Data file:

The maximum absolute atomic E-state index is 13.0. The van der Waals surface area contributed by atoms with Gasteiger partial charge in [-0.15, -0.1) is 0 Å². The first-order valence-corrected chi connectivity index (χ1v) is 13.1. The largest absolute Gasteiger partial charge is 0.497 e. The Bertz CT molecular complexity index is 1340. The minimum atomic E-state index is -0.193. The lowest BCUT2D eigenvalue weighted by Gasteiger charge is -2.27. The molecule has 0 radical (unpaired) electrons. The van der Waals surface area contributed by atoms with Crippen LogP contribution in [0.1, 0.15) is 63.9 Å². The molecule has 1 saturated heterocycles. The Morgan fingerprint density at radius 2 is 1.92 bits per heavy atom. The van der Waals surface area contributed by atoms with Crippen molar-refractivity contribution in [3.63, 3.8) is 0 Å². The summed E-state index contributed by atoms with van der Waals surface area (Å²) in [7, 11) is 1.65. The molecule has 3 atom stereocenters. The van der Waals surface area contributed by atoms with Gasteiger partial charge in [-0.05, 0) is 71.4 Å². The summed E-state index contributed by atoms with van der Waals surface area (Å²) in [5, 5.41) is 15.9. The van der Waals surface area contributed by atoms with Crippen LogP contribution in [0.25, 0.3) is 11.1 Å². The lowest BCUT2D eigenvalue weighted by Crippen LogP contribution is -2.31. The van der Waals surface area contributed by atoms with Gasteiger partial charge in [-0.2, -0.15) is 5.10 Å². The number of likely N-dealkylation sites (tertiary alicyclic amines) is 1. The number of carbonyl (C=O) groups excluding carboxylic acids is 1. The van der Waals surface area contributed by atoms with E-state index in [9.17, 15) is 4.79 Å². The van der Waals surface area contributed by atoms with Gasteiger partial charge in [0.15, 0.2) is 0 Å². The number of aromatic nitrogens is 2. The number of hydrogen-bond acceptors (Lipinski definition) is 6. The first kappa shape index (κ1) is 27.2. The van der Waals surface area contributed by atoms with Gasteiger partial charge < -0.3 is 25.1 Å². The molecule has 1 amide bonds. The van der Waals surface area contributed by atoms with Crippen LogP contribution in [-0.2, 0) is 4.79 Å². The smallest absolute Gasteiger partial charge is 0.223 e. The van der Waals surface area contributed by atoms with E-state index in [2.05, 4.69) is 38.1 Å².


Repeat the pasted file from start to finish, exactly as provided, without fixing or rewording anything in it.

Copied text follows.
The maximum absolute atomic E-state index is 13.0. The van der Waals surface area contributed by atoms with Gasteiger partial charge in [-0.15, -0.1) is 0 Å². The first-order valence-corrected chi connectivity index (χ1v) is 13.1. The largest absolute Gasteiger partial charge is 0.497 e. The Bertz CT molecular complexity index is 1340. The minimum atomic E-state index is -0.193. The lowest BCUT2D eigenvalue weighted by Gasteiger charge is -2.27. The molecule has 0 radical (unpaired) electrons. The van der Waals surface area contributed by atoms with Crippen LogP contribution in [0.1, 0.15) is 63.9 Å². The molecule has 1 saturated heterocycles. The Morgan fingerprint density at radius 2 is 1.92 bits per heavy atom. The van der Waals surface area contributed by atoms with Crippen molar-refractivity contribution in [3.63, 3.8) is 0 Å². The summed E-state index contributed by atoms with van der Waals surface area (Å²) in [7, 11) is 1.65. The molecule has 3 atom stereocenters. The van der Waals surface area contributed by atoms with Gasteiger partial charge in [-0.05, 0) is 71.4 Å². The summed E-state index contributed by atoms with van der Waals surface area (Å²) in [5, 5.41) is 15.9. The van der Waals surface area contributed by atoms with Crippen LogP contribution in [0.25, 0.3) is 11.1 Å². The lowest BCUT2D eigenvalue weighted by Crippen LogP contribution is -2.31. The van der Waals surface area contributed by atoms with Gasteiger partial charge in [-0.2, -0.15) is 5.10 Å². The number of likely N-dealkylation sites (tertiary alicyclic amines) is 1. The number of carbonyl (C=O) groups excluding carboxylic acids is 1. The van der Waals surface area contributed by atoms with E-state index in [9.17, 15) is 4.79 Å². The van der Waals surface area contributed by atoms with Gasteiger partial charge in [0.15, 0.2) is 0 Å². The number of aromatic nitrogens is 2. The number of hydrogen-bond acceptors (Lipinski definition) is 6. The first kappa shape index (κ1) is 27.2. The van der Waals surface area contributed by atoms with Gasteiger partial charge < -0.3 is 25.1 Å². The molecule has 1 amide bonds. The van der Waals surface area contributed by atoms with Crippen LogP contribution in [-0.2, 0) is 4.79 Å². The smallest absolute Gasteiger partial charge is 0.223 e. The van der Waals surface area contributed by atoms with E-state index in [2.05, 4.69) is 38.1 Å².